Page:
Let us consider pensions. Members of Parliament, unbeknown to the public and unbeloved by them, have already worsened the terms of our pension scheme for everybody who is here. We have to make bigger contributions and there has been some dilution of the benefits-rightly so because the costs were large and the deficit was getting out of control. We are therefore contributing to tackling the deficit. I think we need to go further, and to say to new MPs that like all private sector schemes, the MP scheme is closed to new Members. We have to work our way through our pension problem in exactly the same way that people are working their way through many private sector problems-they have realised that they are not affordable any more, and that they have to make cheaper arrangements for new staff. We are going to have to do the same in many public sector pension schemes that are far bigger and more important than the MP scheme, but it is important to do it first for that scheme, so that we lead by example and have some moral authority when we come to tackle the problem.
There are many other ways in which we could start to curb the deficit. I have no intention of repeating speeches that I have made in the House before and of naming individual programmes and areas of work that I would like to see discontinued, such as the identity card and regional government agenda and so forth, which we could simply abolish and scrap. I am pleased to say that there are many such schemes that could be scrapped, which would start to fight the deficit.
The issue of process is terribly important. The public sector in Britain must learn to do more for less. It must learn to raise quality every year and to cut the price every year, which is what organisations in the private sector must do year after year if they wish to be successful. It is not impossible. Indeed, one of the joys for any new Government is that they will inherit such an inefficient mess that the early improvements in efficiency will be relatively easy. It is far more difficult to take over a company that has been through 10 or 20 years of such processes because the obvious, low-hanging fruit will have been taken-as private sector people would say, the obvious inefficiencies will have been squeezed out. A new Government will have many inefficiencies to squeeze out. They will have to be bold and strong and do such things in a sensible time scale and in a way that does not disrupt the rights and loyalties of existing staff. I think that can be done, and it will begin to curb the deficit.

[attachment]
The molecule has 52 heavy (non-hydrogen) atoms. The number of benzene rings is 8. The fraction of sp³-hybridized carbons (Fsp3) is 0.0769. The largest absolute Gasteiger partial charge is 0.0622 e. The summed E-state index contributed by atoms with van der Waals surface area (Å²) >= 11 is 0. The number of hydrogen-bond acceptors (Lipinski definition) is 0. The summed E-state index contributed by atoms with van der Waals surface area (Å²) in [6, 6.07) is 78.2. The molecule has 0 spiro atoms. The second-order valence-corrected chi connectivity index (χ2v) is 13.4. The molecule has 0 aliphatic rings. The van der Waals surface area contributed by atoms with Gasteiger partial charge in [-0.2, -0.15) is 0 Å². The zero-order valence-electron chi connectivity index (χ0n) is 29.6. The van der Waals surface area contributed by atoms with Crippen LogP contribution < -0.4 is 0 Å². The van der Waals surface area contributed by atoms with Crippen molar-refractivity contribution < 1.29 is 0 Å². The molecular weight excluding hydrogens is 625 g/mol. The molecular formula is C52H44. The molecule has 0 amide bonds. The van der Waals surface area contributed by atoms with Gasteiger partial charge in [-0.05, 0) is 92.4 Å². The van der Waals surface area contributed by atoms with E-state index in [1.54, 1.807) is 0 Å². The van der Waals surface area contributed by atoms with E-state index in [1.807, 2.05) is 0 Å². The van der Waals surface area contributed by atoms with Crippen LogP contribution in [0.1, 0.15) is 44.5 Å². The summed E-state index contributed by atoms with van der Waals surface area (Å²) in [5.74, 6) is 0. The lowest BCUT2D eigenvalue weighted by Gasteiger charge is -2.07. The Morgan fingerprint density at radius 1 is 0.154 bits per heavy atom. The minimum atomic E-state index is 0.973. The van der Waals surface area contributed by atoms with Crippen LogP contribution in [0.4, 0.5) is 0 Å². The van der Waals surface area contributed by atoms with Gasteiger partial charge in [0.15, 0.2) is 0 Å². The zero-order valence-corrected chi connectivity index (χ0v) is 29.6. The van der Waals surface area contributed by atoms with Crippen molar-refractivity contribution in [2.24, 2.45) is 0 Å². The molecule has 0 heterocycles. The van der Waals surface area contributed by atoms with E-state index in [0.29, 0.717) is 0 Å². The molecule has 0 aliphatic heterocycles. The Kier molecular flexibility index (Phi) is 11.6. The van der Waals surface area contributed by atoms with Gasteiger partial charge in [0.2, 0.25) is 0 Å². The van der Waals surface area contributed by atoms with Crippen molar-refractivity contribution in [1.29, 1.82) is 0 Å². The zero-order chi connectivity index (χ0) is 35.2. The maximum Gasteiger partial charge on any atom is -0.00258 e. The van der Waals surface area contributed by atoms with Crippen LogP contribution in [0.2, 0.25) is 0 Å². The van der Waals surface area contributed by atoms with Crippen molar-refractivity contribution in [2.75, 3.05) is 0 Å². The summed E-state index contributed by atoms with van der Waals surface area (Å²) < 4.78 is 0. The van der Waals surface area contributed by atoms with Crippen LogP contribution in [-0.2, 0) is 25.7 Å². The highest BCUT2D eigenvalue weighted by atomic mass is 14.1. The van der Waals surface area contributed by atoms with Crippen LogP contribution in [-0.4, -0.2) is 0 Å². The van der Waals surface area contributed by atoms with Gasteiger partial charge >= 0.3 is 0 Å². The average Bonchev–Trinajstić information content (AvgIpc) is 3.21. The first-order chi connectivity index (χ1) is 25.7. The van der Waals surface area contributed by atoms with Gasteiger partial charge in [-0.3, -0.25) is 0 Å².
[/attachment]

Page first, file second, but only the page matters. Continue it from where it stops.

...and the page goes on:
This afternoon and this evening is, I am afraid, a waste of time and money. Parliament stands ready to do something serious, and the Government deliver a nonsensical Bill to bind themselves or their successor in a way that is not binding and incurs no penalties. What we need is a Government who know how to run the public sector. We need a Government who understand that the world does not owe us a living and that it is moving on rapidly. We need a Government who understand that industry and Governments elsewhere are far more efficient and smart, and far more able to do more for less. This Government seem not to understand that.
If we do not wake up soon, we could have a currency crisis, a bond crisis and a public financing crisis. We might then have a public sector management crisis
because cuts done in panic, on a big scale and too quickly, could be very damaging. If we put the processes in place now, we might start to get confidence back and we would begin to curb the deficit earlier, which is what we need to do.
Ms Katy Clark (North Ayrshire and Arran) (Lab): It is a pleasure to have the opportunity to contribute to this debate. I suspect that many of the speeches that we have heard so far will be the kind of thing that we will be hearing in debates over the coming months as we go towards the general election.
I will not be able to support the Government in a Division on Second Reading this evening, but for very different reasons than those others have outlined. I agreed with much of what my right hon. Friend the Member for Birkenhead (Mr. Field) said. He made a powerful speech and articulated very clearly the scale of cuts that we are facing, which I do not think the British people really appreciate at the moment.
In his helpful contribution, my right hon. Friend highlighted one powerful issue that we need to be aware of: the influence of market. The right hon. Member for Wokingham (Mr. Redwood) and a number of others on the official Opposition Benches spoke about the influence of the market on decisions that Governments will make over the coming period, but the irony, which seems to have been lost, is that the markets put us in this position-there was a failure to regulate, but a completely irresponsible approach by the free market put us in this situation. In my view, the Government had no alternative but to take the type of action that they have taken in the past two to three years. The Chancellor was correct that there was no alternative to taking banks into public ownership and bailing them out, and to the fiscal stimulus.
One problem is that there is an over-skewing of our economy in favour of the financial sector. In Britain, much of the financial stimulus has gone towards the financial sector. Our manufacturing base has not had the type of financial injection it has had in some other countries. Perhaps they did not go through some of the experiences that we had in the 1980s and 1990s, when we saw the demise of so many traditional industries and the flourishing of the City and the financial sector. Obviously, at times, that has had benefits for us. I am not in any way trying to minimise the huge financial input that the City and the financial sector have had into this country, but they have put us in difficult situations in the recent period.